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Westside Steve

Death Wish review

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Death Wish
MGM
R.               109 min

Okay, again, back to my policy of not reading other reviews before I’ve made up my mind. I just grabbed a quick glance at Metacritic and read blurbs from a handful of terrible reviews for the new Bruce Willis action flick, a remake of the Charles Bronson 1974 classic DEATH WISH. I guess I wasn’t really surprised by the wailing and gnashing of teeth buy some who are  obsessed with a politically correct agendas and social media commentary but gee whiz guys, is it really that hard for some of you to unclench your butt cheeks for a couple hours and have some fun with a good old fashioned revenge thriller?  Seriously, most of the best picture nominations positively wallow in dreary social injustice and they’re still in the theaters, with plenty of available seats. 
With very few twists this version of DEATH WISH isn’t much different from its nearly 45 year-old predecessor. As a matter of fact it seems slightly less violent in places than the original and I’m not positive that’s a great idea, after an R rating today and an R rating in 74 are quite different. One difference is that Charles Bronson’s Paul Kersey was a successful architect while Bruce Willis character is an emergency room doctor, a mild-mannered and decent man dedicated to saving lives. Of course for both these guys that all changes when a gang of thugs burglarizes their home leaving the wife dead and the daughter in a coma.  Overwhelmed by grief fueled by the inability of the police to solve the crime Kersey takes the situation into his own hands at sets out on a mission to track down the gang and kill them. Nicknamed the Grim Reaper by the newspapers and radio talk shows, including Chicago’s venerable Mancow, he rids the streets of a few rapist, muggers, drug dealers and other scum, and becomes something of a folk hero. Lucky for the citizens of Chicago that the police aren’t much better at tracking down the Vigilante as they were the bad guys in the first place.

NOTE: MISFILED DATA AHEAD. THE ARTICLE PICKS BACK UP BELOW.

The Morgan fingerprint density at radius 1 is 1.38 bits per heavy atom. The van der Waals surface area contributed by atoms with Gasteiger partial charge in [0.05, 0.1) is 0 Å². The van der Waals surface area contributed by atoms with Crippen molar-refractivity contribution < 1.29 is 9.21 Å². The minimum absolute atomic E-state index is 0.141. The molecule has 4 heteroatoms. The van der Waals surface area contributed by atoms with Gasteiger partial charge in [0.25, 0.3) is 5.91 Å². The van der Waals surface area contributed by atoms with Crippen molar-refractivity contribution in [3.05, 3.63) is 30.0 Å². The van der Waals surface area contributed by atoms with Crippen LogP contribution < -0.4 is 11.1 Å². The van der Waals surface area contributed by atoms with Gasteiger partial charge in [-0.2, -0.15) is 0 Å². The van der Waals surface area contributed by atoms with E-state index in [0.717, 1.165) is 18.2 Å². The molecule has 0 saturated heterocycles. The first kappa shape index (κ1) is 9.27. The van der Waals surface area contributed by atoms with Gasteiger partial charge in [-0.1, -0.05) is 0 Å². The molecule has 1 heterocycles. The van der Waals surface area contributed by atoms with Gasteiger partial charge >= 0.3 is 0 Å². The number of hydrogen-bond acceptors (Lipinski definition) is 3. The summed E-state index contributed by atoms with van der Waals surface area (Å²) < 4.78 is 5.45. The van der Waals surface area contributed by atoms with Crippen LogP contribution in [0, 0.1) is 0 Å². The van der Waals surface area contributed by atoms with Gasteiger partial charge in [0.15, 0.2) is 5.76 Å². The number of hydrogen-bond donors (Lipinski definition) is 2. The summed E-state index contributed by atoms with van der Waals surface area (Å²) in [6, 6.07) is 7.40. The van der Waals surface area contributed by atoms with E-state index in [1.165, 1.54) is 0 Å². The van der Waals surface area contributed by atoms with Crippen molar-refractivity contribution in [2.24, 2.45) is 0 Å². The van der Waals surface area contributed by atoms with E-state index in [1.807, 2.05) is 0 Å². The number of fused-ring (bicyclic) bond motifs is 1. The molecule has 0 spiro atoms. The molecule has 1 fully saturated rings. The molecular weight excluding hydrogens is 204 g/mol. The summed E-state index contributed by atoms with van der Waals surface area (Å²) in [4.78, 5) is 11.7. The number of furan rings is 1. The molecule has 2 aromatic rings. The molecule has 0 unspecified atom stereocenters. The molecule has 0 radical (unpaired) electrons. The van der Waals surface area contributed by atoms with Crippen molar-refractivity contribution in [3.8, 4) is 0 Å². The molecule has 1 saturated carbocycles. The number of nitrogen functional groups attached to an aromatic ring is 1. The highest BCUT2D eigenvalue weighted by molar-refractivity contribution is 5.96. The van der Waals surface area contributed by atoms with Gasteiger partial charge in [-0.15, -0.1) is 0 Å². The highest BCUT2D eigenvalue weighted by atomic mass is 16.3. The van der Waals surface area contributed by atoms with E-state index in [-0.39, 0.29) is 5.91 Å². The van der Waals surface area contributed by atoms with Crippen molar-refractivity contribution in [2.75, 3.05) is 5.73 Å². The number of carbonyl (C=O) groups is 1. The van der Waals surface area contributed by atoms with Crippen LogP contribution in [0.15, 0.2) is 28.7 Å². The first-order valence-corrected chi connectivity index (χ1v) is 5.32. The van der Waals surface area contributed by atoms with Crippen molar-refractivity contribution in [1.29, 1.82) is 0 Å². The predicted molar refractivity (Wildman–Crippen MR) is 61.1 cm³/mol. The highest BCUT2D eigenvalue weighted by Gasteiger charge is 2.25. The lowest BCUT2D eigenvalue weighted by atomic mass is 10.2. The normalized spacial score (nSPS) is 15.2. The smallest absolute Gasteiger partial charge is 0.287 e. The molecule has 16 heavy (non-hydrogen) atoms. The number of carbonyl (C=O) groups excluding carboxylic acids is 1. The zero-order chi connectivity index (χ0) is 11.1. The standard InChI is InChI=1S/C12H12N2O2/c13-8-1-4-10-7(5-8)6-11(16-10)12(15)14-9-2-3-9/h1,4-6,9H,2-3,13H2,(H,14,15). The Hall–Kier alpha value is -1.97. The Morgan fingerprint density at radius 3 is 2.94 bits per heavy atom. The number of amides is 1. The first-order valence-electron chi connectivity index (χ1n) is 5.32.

One more difference in the new version is the addition of Frank Kersey Paul’s brother played by Vincent D’Onofrio and I’m always happy to see him in a film. Also glad to see Elisabeth Shue in the role of the wife even though she gets killed reasonably early.
If you don’t remember the ending of the 1974 version, well it hasn’t changed even though I won’t blow it for you here. 
At the end of the day gang, this one delivers just what you would expect really bad guys getting shot by the good guy. And who doesn’t love that?
B
WSS
 

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